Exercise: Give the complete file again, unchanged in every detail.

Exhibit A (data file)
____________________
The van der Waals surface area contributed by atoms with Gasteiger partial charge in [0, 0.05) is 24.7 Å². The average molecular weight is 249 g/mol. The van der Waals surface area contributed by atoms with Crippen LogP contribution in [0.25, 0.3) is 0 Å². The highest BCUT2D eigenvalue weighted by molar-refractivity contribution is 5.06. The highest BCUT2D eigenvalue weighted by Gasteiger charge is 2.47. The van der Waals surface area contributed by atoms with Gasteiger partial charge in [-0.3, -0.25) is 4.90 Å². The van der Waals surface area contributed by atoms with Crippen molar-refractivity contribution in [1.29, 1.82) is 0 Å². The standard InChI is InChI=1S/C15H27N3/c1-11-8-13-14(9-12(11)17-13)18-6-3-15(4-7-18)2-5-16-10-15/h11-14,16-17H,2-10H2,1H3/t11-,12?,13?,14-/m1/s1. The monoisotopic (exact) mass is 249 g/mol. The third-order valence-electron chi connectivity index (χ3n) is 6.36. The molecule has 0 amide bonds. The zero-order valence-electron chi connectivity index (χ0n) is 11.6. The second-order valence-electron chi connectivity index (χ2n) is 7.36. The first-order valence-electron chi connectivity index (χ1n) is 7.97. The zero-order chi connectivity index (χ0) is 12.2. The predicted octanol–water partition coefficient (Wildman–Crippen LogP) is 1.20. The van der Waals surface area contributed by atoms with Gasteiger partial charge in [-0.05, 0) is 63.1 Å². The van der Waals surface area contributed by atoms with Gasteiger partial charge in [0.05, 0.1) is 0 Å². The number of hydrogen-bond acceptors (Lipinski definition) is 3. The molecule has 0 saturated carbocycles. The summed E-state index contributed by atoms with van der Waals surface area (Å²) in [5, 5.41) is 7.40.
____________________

The van der Waals surface area contributed by atoms with Gasteiger partial charge in [0, 0.05) is 24.7 Å². The average molecular weight is 249 g/mol. The van der Waals surface area contributed by atoms with Crippen LogP contribution in [0.25, 0.3) is 0 Å². The highest BCUT2D eigenvalue weighted by molar-refractivity contribution is 5.06. The highest BCUT2D eigenvalue weighted by Gasteiger charge is 2.47. The van der Waals surface area contributed by atoms with Gasteiger partial charge in [-0.3, -0.25) is 4.90 Å². The van der Waals surface area contributed by atoms with Crippen molar-refractivity contribution in [1.29, 1.82) is 0 Å². The standard InChI is InChI=1S/C15H27N3/c1-11-8-13-14(9-12(11)17-13)18-6-3-15(4-7-18)2-5-16-10-15/h11-14,16-17H,2-10H2,1H3/t11-,12?,13?,14-/m1/s1. The monoisotopic (exact) mass is 249 g/mol. The third-order valence-electron chi connectivity index (χ3n) is 6.36. The molecule has 0 amide bonds. The zero-order valence-electron chi connectivity index (χ0n) is 11.6. The second-order valence-electron chi connectivity index (χ2n) is 7.36. The first-order valence-electron chi connectivity index (χ1n) is 7.97. The zero-order chi connectivity index (χ0) is 12.2. The predicted octanol–water partition coefficient (Wildman–Crippen LogP) is 1.20. The van der Waals surface area contributed by atoms with Gasteiger partial charge in [-0.05, 0) is 63.1 Å². The van der Waals surface area contributed by atoms with Gasteiger partial charge in [0.05, 0.1) is 0 Å². The number of hydrogen-bond acceptors (Lipinski definition) is 3. The molecule has 0 saturated carbocycles. The summed E-state index contributed by atoms with van der Waals surface area (Å²) in [5, 5.41) is 7.40.